Wednesday, April 21, 2010

Guest Blogger: Paul Hajek of Clutton Cox Solicitors

My guest blogger today is fellow Primelocation "property blog" award winner (and Spurs fanatic) Paul Hajek of Clutton Cox solicitors.

He describes his practice as "small but perfectly formed" and you can read more about the conveying services they offer here.

Twist Stick or Bust? How to Deal in the UK Housing Market, Spring 2010

The Good News:

The average growth in house prices in the year to February 2010 was 9%, although the average house price was 13% lower than in October 2007

Hometrack, the housing market research company shows the average time to sell a house now to be just over 8 weeks.

The Stamp Duty blanket exemption for homes up to £175000 ended in December 2009, and has been replaced in the recent Budget with a further “exemption holiday” for homes up to £250000, but strictly limited to first time buyers.

Some major lenders have reduced their insistence on 20 -30% deposits.

Second homeowners spurred on by negligible returns on deposit accounts and the lack of value in the traditional second hand markets of France and Spain, have lead to an increase to a record high of 245,385.

The Not So Good News:

We are not out of the woods yet. Economic uncertainty is still a reality

There is evidence that the mortgage companies have staved off wholesale repossessions, but with unemployment still perhaps not yet peaking, there will be room for more property on to the market to potentially weaken prices.

Mortgages have been as hard to come by as last year and the number of agreed home loans fell slightly fell in February 2010, from 48099 to 47094.

Any sustainable recovery would need 60000 or so approvals per month

The so called accidental landlords, forced to rent to avoid loses on their investments, who have shown signs of stirring, may yet be further encouraged to put their properties on the market.

It is usual that activity is dampened prior to a General Election with a spike in activity afterwards.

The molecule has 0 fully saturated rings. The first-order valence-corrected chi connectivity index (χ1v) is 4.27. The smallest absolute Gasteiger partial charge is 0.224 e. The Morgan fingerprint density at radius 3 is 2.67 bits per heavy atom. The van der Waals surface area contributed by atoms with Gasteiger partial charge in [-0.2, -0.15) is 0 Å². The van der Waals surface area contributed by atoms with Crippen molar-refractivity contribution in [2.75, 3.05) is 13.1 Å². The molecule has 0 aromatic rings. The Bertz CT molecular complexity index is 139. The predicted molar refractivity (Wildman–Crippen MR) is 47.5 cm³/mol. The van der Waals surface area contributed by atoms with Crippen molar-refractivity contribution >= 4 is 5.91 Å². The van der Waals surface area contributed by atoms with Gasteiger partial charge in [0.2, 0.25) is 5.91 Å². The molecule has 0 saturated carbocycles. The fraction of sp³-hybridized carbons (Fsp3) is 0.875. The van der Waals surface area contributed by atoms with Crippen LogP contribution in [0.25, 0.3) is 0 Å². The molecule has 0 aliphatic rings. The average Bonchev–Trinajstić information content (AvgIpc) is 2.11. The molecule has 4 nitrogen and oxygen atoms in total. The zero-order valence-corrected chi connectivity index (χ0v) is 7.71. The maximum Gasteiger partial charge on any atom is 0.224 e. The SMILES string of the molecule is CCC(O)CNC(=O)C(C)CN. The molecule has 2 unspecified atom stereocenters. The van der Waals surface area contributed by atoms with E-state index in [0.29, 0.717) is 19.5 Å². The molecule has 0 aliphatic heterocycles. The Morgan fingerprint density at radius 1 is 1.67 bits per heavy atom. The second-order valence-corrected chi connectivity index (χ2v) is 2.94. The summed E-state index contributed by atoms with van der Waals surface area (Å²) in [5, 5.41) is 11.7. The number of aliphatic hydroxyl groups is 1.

In 2005, the quarter before the election prices were flat at 0.8%, but went up to 5.2 % in the next quarter.

We all know about problem with relying on statistics and what was different back then was the relative ease in obtaining mortgage finance.

Should you Sell?

The increase in supply is not sufficient in itself to see a re-emergence of a buyers' market.

A necessary rebuilding of the depleted housing stock, which Estate Agents were complaining of at the beginning of the year, is clearly desirable.

Over the last six months of 2009 the supply of homes for sale grew by just 1% while sales volumes grew by 20%.

If you are only selling, provided you did not purchase at the height of the market in 2007, a reasonable return on your investment is likely: the better return depending on how long ago you purchased the property.

There is no likelihood of significant house price inflation in the foreseeable future.

Should you Buy?

The winners in this recession have undoubtedly been cash purchasers or low loan to value buyers picking up the best mortgages.

The Housing Market is still dependent on improvements in loan availability and a return of greater economic confidence.

If you are a first time buyer who can avail yourself of the new “stamp duty holiday” the clock has started to tick. Now is a good time to purchase.

Again, the deposits required are not as stringent as in the last year and more people should benefit

Twist Stick or Bust then?

An outright majority in the General Election would for most commentators be the best outcome not only for the housing market in Spring 2010 but throughout the rest of the year

In such a climate of economic uncertainty, it is highly unlikely interest rates will rise in the short term.

A change in Government or no, the outlook is for nevertheless tax rises, either directly or indirectly. This may depress the market.

But, if more property were to come to market this could indicate a growing optimism. It would suggest a revival of confidence among some homeowners in their ability to get a mortgage, to stay in employment and ensure that they meet their repayments. These were cited as concerns which lay behind owners’ reluctance to sell in 2008 and 2009.

Yet again for most homeowners, employment stability and mortgage availability will be key features determining the strength or weakness of the housing market in the coming months.

A slightly different version first appeared on Paul Hajek’s Clutton Cox blog on 6th April 2010.  You can contact him on 0844 372 3011, email

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